The cruise was a mixture of very high and very low experiences. I loved the sailing and the meals grilled outside on the deck and the captain singing and playing his guitar when we were anchored for the night. I just wished I was there with my husband! Sadly, though, my period came early and heavy and it was a struggle to use the “head” (bathroom) correctly. And in the next cabin was a teenage boy and his mother. They were up most of the night, or so it seemed, as the mother pounded his back trying to loosen the stuff in his lungs. He had cystic fibrosis and his suffering tugged at my heart.

So one day Tim surprised me with tickets for the dinner cruise. The following pictures were taken from the ship…

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9.9.16 ~ New London Harbor Light
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9.9.16 ~ New London Ledge Light
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9.9.16 ~ Zbierski House at Eastern Point Beach (our beach!) ~ it looks so different from the mouth of the Thames River
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9.9.16 ~ Tyler House at Eastern Point Beach ~ the benches behind the fence with the white posts are where Tim & I usually sit to have our supper in the summer
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9.9.16 ~ in for a landing

As it turned out this cruise had its share of negative aspects, too. It was still so hot outside that I never needed the jacket I brought, figuring it would be cool out on the water. And I wish we had been informed that most of the tickets were held by a raucous group of people celebrating a birthday. They brought their own drinks and things got lively very quickly. Someone even started choking on his food and luckily someone else was there to perform the Heimlich maneuver on him.

So much for romance at sea!

Mystic Outdoor Art Festival

8.13.11 ~ Mystic, Connecticut
8.13.11 ~ Mystic, Connecticut

I’ve been a little sad this week, stumbling across a few painful reminders of losses in the past. One reminder was a deeply moving blog post, Silent Death-Alzheimer’s Disease story-1988, with striking photos that hit so close to home, bringing back memories of my grandmother’s decline and reminding me of what my father is going through now.

The idea of crowds and heat and humidity gave me a bit of pause, but today we ventured out to the 54th annual Mystic Outdoor Art Festival. We were lucky to find a parking spot we didn’t have to pay for and it was not too long a walk to the first booth.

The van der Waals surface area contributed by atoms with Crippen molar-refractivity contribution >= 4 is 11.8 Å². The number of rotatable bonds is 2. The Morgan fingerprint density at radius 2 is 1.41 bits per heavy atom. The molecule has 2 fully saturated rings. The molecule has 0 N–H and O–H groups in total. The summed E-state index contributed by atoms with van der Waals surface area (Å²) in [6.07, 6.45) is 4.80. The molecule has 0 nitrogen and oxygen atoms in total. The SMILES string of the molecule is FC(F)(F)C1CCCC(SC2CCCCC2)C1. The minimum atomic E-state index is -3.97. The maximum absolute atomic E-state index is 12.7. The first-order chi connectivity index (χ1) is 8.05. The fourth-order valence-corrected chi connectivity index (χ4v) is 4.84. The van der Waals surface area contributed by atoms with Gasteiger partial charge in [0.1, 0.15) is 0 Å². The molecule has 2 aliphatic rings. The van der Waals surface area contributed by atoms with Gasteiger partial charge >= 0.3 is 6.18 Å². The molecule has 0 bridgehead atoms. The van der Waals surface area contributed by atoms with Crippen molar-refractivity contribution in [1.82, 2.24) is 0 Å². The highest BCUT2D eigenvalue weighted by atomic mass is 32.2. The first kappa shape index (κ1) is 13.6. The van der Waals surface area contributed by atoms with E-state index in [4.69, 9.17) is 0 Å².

8.13.11 ~ Mystic, Connecticut
8.13.11 ~ Mystic, Connecticut

The festival is a professionally juried outdoor art show, with booths for over 250 artists and over 60 crafters to display their works lining the streets of historic Mystic. One must cross over the Mystic River on a bascule drawbridge (above and below) to get from East Main Street to West Main Street in Mystic.

8.13.11 ~ Mystic, Connecticut
8.13.11 ~ Mystic, Connecticut

Before we got too far I fell in love with an oil painting of a cat sitting on a chair looking out the window, called “Oliver’s View” by Kimberley Scoble. The artist told me she painted the scene first and then Oliver cooperated by jumping on to the chair and sitting there for twenty minutes looking at something intently, the way cats do.

Because we were at an art show I was totally unprepared for a booth a few spots down for the Terri Brodeur Breast Cancer Foundation. As a kind breast cancer survivor was explaining about the Walk Across Southeastern Connecticut coming up on October 1st I got all choked up and then the tears started. I explained to her that my mother died of breast cancer twenty years ago… I don’t know if this is menopause making me so sensitive… I’m kind of surprised that it hit me like that.

Tim took me away and comforted me as I collected some pamphlets. It took me a while to regain my composure. Now that I’m home I’m thinking maybe the universe is telling me it’s time to get involved in a cause that is obviously so dear to my heart. The woman said if we couldn’t walk the quarter marathon (6.55 miles) we could take part by being in a cheering section. And in October heat and humidity probably wouldn’t be a reason for concern…

8.13.11 ~ Mystic, Connecticut
8.13.11 ~ Mystic, Connecticut

Anyhow, we went on to see many beautiful oil paintings, watercolors, photography, pastels, sculpture, acrylics, pottery, metalwork and crafts. Most were way out of our price range, and many had signs forbidding the taking of pictures. But we did buy some very refreshing all-natural frozen lemonade!

8.13.11 ~ Mystic, Connecticut
8.13.11 ~ Mystic, Connecticut